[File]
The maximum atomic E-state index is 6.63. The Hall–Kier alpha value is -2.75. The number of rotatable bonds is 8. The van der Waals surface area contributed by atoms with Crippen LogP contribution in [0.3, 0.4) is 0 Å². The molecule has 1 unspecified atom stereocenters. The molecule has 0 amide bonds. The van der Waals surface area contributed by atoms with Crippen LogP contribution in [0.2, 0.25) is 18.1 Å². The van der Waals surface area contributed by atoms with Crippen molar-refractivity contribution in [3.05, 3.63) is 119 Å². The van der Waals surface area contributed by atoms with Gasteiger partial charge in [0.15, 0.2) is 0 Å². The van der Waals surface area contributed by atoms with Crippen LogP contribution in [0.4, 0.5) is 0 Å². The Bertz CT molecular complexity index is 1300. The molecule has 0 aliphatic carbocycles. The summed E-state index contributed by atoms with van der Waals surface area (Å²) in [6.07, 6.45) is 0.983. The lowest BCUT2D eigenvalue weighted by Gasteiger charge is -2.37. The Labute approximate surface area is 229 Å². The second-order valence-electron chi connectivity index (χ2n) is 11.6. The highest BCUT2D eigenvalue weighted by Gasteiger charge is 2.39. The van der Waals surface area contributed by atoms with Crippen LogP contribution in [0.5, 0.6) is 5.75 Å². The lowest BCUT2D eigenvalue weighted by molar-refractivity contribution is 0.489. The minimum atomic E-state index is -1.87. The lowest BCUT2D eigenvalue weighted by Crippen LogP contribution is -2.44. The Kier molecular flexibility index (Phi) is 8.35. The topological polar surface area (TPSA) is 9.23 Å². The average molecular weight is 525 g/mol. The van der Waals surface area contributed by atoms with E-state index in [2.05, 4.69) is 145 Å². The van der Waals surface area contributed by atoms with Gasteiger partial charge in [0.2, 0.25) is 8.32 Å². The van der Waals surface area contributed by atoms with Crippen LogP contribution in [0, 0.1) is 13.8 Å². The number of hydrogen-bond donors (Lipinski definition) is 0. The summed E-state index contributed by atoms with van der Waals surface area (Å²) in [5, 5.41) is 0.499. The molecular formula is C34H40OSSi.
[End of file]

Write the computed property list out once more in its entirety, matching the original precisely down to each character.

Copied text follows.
The maximum atomic E-state index is 6.63. The Hall–Kier alpha value is -2.75. The number of rotatable bonds is 8. The van der Waals surface area contributed by atoms with Crippen LogP contribution in [0.3, 0.4) is 0 Å². The molecule has 1 unspecified atom stereocenters. The molecule has 0 amide bonds. The van der Waals surface area contributed by atoms with Crippen LogP contribution in [0.2, 0.25) is 18.1 Å². The van der Waals surface area contributed by atoms with Crippen molar-refractivity contribution in [3.05, 3.63) is 119 Å². The van der Waals surface area contributed by atoms with Gasteiger partial charge in [0.15, 0.2) is 0 Å². The van der Waals surface area contributed by atoms with Crippen LogP contribution in [0.4, 0.5) is 0 Å². The Bertz CT molecular complexity index is 1300. The molecule has 0 aliphatic carbocycles. The summed E-state index contributed by atoms with van der Waals surface area (Å²) in [6.07, 6.45) is 0.983. The lowest BCUT2D eigenvalue weighted by Gasteiger charge is -2.37. The Labute approximate surface area is 229 Å². The second-order valence-electron chi connectivity index (χ2n) is 11.6. The highest BCUT2D eigenvalue weighted by Gasteiger charge is 2.39. The van der Waals surface area contributed by atoms with Crippen LogP contribution in [0.5, 0.6) is 5.75 Å². The lowest BCUT2D eigenvalue weighted by molar-refractivity contribution is 0.489. The minimum atomic E-state index is -1.87. The lowest BCUT2D eigenvalue weighted by Crippen LogP contribution is -2.44. The Kier molecular flexibility index (Phi) is 8.35. The topological polar surface area (TPSA) is 9.23 Å². The average molecular weight is 525 g/mol. The van der Waals surface area contributed by atoms with E-state index in [2.05, 4.69) is 145 Å². The van der Waals surface area contributed by atoms with Gasteiger partial charge in [0.2, 0.25) is 8.32 Å². The van der Waals surface area contributed by atoms with Crippen LogP contribution in [0, 0.1) is 13.8 Å². The number of hydrogen-bond donors (Lipinski definition) is 0. The summed E-state index contributed by atoms with van der Waals surface area (Å²) in [5, 5.41) is 0.499. The molecular formula is C34H40OSSi.